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Subject: Re: How to rotate a (3-D) line in a plane by an angle of theta about the point of origin ?
Date: Sun, 22 May 2011 23:21:04 +0000 (UTC)
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"Mahsa " <newsreader@mathworks.com> wrote in message <irbt3g$8el$1@newscl01ah.mathworks.com>...
> Thanks for the tip on the vector notation for the ray and normal. I was a bit confused because I was working with points and line equations rather than vector notation. It is much easier this way, thanks.
> It was an interesting suggestion to skip the calculation of theta, however, the formulation is not straight forward for me. I do have increasing speed in my simulation (water+solid to air bubble), so my r is greater than one. If we assume that the vectors are normalized, could we define the new vector without having to separately calculate theta of refraction (although it is not a big deal)? thanks.
- - - - - - - - - -
  That code I gave you will in fact work for r greater than one.  Also you do not have to normalize P and N for it to work properly.  It is designed to always give the norm of Q equal to that of P.

  However to get meaningful results you do need to restrict its use to cases where the quantity within the square root,

 t1^2+t2*dot(N,N),

is non-negative.  When this is zero that is the extreme case where Q would be bent over so far as to be orthogonal to the surface normal - in other words the outgoing ray would travel tangent to the surface.  Beyond that, no refraction can occur - it becomes total reflection.  This nicely corresponds to a complex result for the square root in the code.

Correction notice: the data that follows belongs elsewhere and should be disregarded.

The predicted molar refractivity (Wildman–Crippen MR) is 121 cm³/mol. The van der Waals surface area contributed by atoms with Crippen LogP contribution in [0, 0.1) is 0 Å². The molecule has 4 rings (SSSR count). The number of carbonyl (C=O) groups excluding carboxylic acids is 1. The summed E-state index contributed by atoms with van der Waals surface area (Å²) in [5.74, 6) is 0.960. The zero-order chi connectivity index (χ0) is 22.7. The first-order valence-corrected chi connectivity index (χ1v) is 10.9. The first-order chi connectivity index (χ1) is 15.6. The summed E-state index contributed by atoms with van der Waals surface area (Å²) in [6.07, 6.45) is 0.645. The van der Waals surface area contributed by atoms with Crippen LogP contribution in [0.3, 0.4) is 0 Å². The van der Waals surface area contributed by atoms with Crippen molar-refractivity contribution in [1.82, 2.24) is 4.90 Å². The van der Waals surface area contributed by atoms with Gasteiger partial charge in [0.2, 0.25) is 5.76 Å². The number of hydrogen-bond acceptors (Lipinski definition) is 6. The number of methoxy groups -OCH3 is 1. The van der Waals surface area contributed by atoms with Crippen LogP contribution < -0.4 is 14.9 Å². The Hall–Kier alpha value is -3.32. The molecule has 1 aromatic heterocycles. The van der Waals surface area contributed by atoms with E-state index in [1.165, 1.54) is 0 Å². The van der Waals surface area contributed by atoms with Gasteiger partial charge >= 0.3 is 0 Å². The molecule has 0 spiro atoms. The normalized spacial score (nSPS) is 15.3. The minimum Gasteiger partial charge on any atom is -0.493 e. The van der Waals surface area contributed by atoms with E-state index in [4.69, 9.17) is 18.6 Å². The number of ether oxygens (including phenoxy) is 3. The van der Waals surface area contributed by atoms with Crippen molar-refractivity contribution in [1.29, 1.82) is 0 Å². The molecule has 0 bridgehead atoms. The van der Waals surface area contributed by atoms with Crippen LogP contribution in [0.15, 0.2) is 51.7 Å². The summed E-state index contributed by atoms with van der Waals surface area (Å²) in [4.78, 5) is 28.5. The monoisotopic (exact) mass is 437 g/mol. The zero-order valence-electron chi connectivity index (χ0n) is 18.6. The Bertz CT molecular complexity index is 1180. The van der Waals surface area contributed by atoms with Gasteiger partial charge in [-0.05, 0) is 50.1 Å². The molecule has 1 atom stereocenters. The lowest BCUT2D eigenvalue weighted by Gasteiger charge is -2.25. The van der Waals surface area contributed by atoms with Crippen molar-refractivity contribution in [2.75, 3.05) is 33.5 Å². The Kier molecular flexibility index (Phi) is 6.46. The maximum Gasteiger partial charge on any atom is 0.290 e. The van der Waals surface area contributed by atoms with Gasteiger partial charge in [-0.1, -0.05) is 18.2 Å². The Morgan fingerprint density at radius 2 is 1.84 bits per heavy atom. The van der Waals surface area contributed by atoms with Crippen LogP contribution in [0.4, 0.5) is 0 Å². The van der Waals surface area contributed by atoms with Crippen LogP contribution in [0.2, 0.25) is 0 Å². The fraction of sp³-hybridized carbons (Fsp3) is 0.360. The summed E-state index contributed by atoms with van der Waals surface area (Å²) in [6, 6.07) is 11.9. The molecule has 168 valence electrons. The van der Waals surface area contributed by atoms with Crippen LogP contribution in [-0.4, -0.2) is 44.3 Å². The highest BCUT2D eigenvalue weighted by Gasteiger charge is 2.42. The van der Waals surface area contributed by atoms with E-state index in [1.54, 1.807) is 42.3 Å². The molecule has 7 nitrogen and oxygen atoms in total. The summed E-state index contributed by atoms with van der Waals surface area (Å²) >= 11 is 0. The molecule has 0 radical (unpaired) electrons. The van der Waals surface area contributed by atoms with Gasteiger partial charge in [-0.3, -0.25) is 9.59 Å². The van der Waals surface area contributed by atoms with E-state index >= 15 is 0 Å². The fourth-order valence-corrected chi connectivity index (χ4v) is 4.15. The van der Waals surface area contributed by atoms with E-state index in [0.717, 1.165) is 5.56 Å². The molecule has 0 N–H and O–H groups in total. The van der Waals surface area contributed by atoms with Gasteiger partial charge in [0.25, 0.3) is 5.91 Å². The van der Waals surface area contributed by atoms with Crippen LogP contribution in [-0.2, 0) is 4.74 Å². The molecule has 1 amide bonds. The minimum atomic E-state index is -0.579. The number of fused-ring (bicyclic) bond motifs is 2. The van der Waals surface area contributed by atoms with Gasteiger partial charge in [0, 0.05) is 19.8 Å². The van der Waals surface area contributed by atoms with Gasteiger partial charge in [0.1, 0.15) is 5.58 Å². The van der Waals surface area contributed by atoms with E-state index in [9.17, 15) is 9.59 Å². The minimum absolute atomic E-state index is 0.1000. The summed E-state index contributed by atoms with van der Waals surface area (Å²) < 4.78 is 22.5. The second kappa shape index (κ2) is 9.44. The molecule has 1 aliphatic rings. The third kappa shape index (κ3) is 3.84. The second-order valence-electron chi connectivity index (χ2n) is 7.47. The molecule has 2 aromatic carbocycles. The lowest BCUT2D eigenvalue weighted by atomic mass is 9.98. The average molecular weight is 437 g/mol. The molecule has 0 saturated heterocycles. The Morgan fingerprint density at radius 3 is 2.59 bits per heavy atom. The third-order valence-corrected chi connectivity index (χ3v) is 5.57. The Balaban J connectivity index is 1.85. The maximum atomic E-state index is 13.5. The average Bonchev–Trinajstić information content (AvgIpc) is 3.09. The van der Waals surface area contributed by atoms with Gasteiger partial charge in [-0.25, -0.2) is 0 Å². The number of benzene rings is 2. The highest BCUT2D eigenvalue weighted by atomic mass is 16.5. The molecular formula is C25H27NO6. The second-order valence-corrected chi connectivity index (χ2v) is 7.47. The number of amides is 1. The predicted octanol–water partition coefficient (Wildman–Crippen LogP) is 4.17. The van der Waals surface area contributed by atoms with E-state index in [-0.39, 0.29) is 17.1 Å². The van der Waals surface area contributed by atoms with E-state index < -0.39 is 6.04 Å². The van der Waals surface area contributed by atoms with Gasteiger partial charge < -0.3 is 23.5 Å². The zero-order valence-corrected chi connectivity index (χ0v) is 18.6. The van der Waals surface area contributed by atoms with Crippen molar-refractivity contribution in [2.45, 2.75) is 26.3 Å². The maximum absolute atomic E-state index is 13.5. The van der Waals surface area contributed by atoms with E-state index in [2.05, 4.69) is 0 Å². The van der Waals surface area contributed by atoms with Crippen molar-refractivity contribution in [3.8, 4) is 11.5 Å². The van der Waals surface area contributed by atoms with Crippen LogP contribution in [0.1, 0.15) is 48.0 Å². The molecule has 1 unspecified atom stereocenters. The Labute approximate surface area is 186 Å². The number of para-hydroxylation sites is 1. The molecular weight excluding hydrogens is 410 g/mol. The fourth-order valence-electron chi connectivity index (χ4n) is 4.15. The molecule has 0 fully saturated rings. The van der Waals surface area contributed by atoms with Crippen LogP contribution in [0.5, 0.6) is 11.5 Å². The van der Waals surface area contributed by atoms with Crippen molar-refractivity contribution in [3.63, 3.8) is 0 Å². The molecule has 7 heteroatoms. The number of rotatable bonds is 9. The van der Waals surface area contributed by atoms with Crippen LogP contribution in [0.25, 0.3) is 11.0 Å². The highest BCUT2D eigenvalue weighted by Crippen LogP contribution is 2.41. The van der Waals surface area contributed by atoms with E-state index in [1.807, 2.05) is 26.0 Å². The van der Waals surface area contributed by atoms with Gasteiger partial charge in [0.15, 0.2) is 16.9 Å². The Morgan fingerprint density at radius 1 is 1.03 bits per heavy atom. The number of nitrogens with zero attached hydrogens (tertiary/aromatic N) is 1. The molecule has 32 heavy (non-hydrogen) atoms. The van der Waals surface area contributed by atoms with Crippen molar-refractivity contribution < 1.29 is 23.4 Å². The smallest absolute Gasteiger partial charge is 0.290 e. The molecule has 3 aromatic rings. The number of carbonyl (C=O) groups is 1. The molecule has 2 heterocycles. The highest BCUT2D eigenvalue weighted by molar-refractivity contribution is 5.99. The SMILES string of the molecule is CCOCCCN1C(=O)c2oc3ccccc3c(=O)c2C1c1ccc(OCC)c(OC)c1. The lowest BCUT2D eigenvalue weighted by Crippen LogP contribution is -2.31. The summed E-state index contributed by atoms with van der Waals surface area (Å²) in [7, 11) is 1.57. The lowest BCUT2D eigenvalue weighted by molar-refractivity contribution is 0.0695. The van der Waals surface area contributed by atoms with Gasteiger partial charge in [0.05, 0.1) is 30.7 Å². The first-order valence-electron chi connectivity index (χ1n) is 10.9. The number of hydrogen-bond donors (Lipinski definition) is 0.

In your statement, "the formulation is not straight forward for me", are you asking how the expression was derived?  It is not difficult.  Let the vector Q be expressed as a linear combination of P and N:

 Q = a*P + b*N

which forces Q to lie in the same plane as P and N.  Then impose two conditions on Q: 1) that the ratio of the orthogonal distance of the endpoint of Q from the line of N to the orthogonal distance of P to that line be r (Snell's Law,) and 2) that the norm of Q be equal to the norm of P.  The first requirement implies that coefficient a must equal r since the ratio of the lengths of vectors cross(Q,N) and cross(P,N), being the ratios of the sines of the theta angles, must be equal to r.  The second requirement gives rise to a quadratic equation in b with two solutions in which only one of them is valid for the refraction problem, and is the one used in the code I gave you.  (You will note that I rationalized the numerator of this quadratic solution to provide better computation accuracy when r is close to one.)

  It is equivalent to the geometry problem of drawing a circle in the plane of N and P with radius norm(P).  Vectors N and P are based at the circle's center and the endpoint of P would therefore be a point on the circle.  We are to move in or out from the endpoint of vector P along the line of the vector by the ratio r, and from the resulting point draw a line parallel to the line of N until we meet the circle.  This will actually occur for two points, but only the nearer point to the endpoint of N is the solution we seek.  The "total reflection" case noted above corresponds to moving so far out on the line of P with an r greater than one that a line parallel to N would miss the circle altogether.

Roger Stafford